To offset the YA pollyannish tone, I've started a grimdark rec from these threads: Kings Of The Wyld by Nicholas Eames.  So far the characters feel a bit like the aged Northern warriors of Abercrombie (a good thing), the dialogue includes a lot of modern patterns and idioms (acceptable when done humorously, because most faux medieval dialogue in fantasy feels stiff and stilted) and the world building feels like cliche D&D.  The dark humor will have to be great to overcome the weak setting. 

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7 minutes ago, Iskaral Pust said:

To offset the YA pollyannish tone, I've started a grimdark rec from these threads: Kings Of The Wyld by Nicholas Eames.  So far the characters feel a bit like the aged Northern warriors of Abercrombie (a good thing), the dialogue includes a lot of modern patterns and idioms (acceptable when done humorously, because most faux medieval dialogue in fantasy feels stiff and stilted) and the world building feels like cliche D&D.  The dark humor will have to be great to overcome the weak setting. 


I hate to be the bearer of potentially bad news, but this book isn't grimdark and I have no idea why people keep saying it is (although, to be fair, I don't recall seeing anyone from these boards saying so). I mean, (1) it isn't fluffy fantasy and some of the humour is dark and (2) it's a good, fun read regardless, but it ain't grimdark and it makes no attempt to be.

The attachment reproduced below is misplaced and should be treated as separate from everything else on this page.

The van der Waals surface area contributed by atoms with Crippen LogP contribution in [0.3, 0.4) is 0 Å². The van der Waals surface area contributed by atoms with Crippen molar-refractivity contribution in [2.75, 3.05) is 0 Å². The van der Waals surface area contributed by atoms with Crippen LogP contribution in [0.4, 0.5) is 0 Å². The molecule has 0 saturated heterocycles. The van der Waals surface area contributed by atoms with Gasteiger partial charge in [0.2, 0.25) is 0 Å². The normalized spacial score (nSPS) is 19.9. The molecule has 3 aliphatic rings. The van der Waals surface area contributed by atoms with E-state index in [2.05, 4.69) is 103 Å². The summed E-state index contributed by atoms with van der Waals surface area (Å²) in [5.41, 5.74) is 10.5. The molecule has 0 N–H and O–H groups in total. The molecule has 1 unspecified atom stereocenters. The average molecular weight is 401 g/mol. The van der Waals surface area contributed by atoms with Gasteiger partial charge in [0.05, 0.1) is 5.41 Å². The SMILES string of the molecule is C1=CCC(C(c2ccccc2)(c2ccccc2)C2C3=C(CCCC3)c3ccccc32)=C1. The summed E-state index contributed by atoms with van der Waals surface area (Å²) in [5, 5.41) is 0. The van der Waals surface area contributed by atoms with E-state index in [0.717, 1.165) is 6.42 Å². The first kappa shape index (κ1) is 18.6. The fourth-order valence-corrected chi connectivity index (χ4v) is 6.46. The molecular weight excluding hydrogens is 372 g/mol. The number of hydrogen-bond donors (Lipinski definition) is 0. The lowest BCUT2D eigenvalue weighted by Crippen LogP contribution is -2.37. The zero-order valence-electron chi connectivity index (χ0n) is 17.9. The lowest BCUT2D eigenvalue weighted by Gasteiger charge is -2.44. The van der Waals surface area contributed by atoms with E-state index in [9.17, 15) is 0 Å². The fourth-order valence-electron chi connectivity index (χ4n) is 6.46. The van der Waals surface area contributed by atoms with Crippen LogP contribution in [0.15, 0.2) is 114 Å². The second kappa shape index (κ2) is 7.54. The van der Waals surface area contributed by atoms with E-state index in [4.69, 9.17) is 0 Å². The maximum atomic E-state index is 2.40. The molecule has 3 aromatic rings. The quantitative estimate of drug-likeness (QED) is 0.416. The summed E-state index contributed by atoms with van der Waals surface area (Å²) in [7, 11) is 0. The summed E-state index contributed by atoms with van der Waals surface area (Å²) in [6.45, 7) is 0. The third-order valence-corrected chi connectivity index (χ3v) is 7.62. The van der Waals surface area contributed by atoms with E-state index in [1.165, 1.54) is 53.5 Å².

On the other hand, the world building is cliche kind of on purpose. It's taking the piss out of the old tropes, albeit taking the piss in an affectionate way.

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On 3/31/2017 at 9:39 PM, Darth Richard II said:

*puts on off topic tangent hat*

B&N got rid of their new books section for SFF so now all the new stuff is shelved among the older stuff and it is THROWING OFF MY BOOK BROWSING GROOVE

 

*takes off hat*

 

I saw that the other day.  This is vein but I used to browse looking for titles I may have been blurbed in and that section helped me immensely.  Now I just hope someone tags me on twitter when they see a pull.  

I recently finished a book called The Baking Powder War and I was fascinated.  This was robber baron type of business maneuvering I would have never guessed, including a wholesale bribing of the Missouri State legislature to pass a law basically outlawing a competitors product.  Plus it was one of the earliest products added to food not for nutrition or necessity; the start of chemically engineering our food.  The author also nominally touches on the advertising aspects (often racist) and how it affected other industries (Tin getting a boom because of the sudden need for baking pans).  The layout wasn't often the best but the information provided was awesome. 

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3 hours ago, polishgenius said: